Windows 7, 64-bit DEP enabled

Num Processors: 8

Memory: 3982MB

System BIOS: American Megatrends Inc. ASNBCPT1.86C.0045.P00.1010071143 (10/07/2010)

Video BIOS: Hardware Version 0.0 (10/03/20)

Driver 0:

Device: Intel HD Graphics Family

Provider: Intel Corporation

Date: 12-15-2011

Version: 8.15.10.2598

VendorId: 8086

ProductId: 126 (Intel HD Graphics 3000)

Stepping: 8

Supports GPA Instrumentation

GPA install directory: C:\Program Files\Intel\GPA\2012 R1\

GPA version: 12.1.166792

Current user is in Administrators group: NO

Current GPA 2012 R1 (12.1.166792)

.

And the DX CPU and DX GPU track seems ok with the CPU roughly 2 frames ahead of the GPU again.

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So the question is why does my app's test result seems weird on the first computer in which the CPU is around 107 frames ahead. Is there some prob with the way i did the instrumentation? It shouldnt be.. since the logical tracks(DX CPU and DX GPU) does not depend on the code instrumentation correct?

Additional questions

So on a side note, I have some additional questions to ask as well.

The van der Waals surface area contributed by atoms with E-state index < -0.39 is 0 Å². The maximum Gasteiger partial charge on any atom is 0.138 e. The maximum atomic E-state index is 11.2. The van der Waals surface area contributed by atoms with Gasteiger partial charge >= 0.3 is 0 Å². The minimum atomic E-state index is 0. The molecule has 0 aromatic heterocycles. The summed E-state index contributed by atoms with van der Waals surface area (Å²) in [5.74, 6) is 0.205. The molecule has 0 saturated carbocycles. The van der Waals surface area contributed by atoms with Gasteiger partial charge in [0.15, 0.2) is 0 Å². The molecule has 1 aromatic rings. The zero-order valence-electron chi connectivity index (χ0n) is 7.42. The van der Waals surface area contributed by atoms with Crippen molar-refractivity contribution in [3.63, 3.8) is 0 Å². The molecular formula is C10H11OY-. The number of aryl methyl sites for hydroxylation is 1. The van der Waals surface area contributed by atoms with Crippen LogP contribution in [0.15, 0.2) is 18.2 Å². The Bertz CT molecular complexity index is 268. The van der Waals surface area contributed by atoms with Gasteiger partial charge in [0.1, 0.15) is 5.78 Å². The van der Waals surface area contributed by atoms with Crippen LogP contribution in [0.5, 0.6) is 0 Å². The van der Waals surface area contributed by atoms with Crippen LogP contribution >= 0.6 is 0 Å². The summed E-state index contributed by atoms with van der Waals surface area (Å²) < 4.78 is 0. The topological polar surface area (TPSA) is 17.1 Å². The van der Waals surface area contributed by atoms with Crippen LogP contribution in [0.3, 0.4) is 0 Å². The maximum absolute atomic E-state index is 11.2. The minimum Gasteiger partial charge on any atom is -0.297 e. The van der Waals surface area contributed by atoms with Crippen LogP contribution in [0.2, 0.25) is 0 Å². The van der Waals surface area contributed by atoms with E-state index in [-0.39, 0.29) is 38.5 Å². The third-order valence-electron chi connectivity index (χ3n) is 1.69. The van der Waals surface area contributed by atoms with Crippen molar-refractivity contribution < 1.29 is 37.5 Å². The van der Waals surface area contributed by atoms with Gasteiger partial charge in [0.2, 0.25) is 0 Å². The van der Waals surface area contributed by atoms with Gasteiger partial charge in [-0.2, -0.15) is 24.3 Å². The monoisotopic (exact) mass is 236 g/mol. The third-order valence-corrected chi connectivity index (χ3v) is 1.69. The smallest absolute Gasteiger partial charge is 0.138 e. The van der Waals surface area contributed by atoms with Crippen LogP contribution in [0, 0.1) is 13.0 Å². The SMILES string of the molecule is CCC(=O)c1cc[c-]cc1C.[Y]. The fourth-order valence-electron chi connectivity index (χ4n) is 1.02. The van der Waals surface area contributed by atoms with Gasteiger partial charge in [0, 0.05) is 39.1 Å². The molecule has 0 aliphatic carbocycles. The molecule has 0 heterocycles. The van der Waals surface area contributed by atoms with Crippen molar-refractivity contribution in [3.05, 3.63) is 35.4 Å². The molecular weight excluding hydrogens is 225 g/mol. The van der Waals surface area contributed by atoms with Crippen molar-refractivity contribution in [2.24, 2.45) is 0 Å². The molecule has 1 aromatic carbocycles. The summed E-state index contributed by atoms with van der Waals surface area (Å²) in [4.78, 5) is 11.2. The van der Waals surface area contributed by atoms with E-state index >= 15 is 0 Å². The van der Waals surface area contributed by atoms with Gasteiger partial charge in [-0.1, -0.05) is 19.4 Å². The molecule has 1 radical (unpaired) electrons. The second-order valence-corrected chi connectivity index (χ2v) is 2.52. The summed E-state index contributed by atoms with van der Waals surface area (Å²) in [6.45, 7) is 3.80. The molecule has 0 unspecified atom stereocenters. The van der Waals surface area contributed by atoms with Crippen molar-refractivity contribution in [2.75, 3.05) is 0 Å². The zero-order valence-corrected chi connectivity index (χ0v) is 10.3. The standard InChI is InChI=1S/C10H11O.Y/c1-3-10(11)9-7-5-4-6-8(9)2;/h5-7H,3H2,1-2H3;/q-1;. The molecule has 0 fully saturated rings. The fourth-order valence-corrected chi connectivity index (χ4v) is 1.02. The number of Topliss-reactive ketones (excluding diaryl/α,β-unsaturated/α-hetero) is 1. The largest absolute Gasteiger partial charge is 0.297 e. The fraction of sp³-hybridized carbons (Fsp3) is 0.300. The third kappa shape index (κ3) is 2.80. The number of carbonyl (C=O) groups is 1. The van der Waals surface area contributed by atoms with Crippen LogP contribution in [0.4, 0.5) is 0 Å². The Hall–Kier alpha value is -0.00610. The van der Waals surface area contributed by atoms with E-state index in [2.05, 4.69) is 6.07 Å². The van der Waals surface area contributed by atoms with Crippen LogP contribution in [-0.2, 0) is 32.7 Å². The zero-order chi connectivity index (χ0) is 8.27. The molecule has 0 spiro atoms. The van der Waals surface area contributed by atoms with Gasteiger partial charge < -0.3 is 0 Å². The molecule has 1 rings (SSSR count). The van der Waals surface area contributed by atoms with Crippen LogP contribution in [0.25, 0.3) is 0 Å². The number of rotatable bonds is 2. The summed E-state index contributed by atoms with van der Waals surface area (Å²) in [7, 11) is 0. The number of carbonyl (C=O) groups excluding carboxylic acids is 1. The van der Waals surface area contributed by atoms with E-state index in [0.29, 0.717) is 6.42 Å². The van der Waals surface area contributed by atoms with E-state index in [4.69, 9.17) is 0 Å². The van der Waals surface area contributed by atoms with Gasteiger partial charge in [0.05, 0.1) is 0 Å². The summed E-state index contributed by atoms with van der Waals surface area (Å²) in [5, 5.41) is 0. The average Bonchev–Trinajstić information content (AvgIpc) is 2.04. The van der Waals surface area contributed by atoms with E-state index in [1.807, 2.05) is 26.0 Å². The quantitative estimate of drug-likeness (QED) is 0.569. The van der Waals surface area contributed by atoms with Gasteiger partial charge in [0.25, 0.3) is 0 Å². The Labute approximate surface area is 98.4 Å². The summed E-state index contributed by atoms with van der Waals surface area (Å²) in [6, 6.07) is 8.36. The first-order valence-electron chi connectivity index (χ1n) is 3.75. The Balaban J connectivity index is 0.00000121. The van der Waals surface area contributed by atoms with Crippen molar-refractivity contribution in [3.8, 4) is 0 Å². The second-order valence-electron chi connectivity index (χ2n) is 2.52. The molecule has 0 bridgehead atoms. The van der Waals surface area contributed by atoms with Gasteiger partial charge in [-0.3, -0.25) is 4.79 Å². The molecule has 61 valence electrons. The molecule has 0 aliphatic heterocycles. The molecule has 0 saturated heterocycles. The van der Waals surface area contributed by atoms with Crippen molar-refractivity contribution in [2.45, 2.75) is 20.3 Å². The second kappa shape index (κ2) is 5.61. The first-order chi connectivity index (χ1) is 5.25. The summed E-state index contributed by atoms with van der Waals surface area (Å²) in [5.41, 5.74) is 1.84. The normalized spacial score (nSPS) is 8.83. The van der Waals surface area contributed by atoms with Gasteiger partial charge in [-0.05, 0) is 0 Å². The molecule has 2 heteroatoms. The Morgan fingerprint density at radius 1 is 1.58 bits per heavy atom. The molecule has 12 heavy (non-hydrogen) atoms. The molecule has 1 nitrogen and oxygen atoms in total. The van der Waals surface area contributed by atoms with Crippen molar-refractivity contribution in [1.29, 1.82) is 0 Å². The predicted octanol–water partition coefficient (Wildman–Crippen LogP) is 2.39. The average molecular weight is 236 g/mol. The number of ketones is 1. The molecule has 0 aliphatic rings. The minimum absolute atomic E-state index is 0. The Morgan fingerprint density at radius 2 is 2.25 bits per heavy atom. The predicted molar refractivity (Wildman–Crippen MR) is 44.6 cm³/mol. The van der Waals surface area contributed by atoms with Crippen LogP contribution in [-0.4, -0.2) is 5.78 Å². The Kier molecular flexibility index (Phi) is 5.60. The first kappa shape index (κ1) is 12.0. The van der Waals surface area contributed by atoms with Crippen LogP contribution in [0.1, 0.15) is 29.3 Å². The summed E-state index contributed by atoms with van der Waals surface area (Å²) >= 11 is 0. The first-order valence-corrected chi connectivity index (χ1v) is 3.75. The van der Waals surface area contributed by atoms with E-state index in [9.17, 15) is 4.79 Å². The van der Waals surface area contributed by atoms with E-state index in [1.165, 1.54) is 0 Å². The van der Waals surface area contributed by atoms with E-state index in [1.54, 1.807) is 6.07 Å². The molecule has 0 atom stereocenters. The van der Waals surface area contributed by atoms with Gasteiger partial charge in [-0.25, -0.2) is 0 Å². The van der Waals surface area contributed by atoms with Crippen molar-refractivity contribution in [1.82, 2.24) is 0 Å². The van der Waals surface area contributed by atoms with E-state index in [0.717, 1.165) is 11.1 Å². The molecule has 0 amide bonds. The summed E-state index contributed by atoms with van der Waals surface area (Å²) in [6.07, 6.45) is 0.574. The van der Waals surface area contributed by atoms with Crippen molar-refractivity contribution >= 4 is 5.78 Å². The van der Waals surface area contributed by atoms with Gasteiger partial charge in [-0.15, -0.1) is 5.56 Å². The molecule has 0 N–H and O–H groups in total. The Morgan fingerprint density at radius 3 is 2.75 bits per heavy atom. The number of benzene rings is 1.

1. I am trying to find out if my app is GPU or CPU bound on a nvidia graphic card. But currently there is no clear way to do it since the metrics do not include the GPU busy stats as well as the "NULL hardware" override state is missing on machine running non-intel graphics card. All i can do is to disable draw calls and it does increase the FPS by alot but there is no way to say if the bottleneck is coming from GPU or CPU(driver) and i can see from the task manager that my CPU is not fully utilised. Is there any other ways to do it?

2. What is the difference between using "__itt_frame_begin_v3" and "__itt_task_begin" to instrument your code. I know that task can appear in different threads. But what about frames? where does it appear. Also can you let me know of any examples where i would prefer one over the other and vice versa?

3. Last question is about relations. We can add tasks to a task groups. We can also add task to a parent task. But what is the main difference between them? I understand the task groups can be useful if we want to find out the total cost of related tasks. But what about when you add a task to a parent task, what do we usually use it for?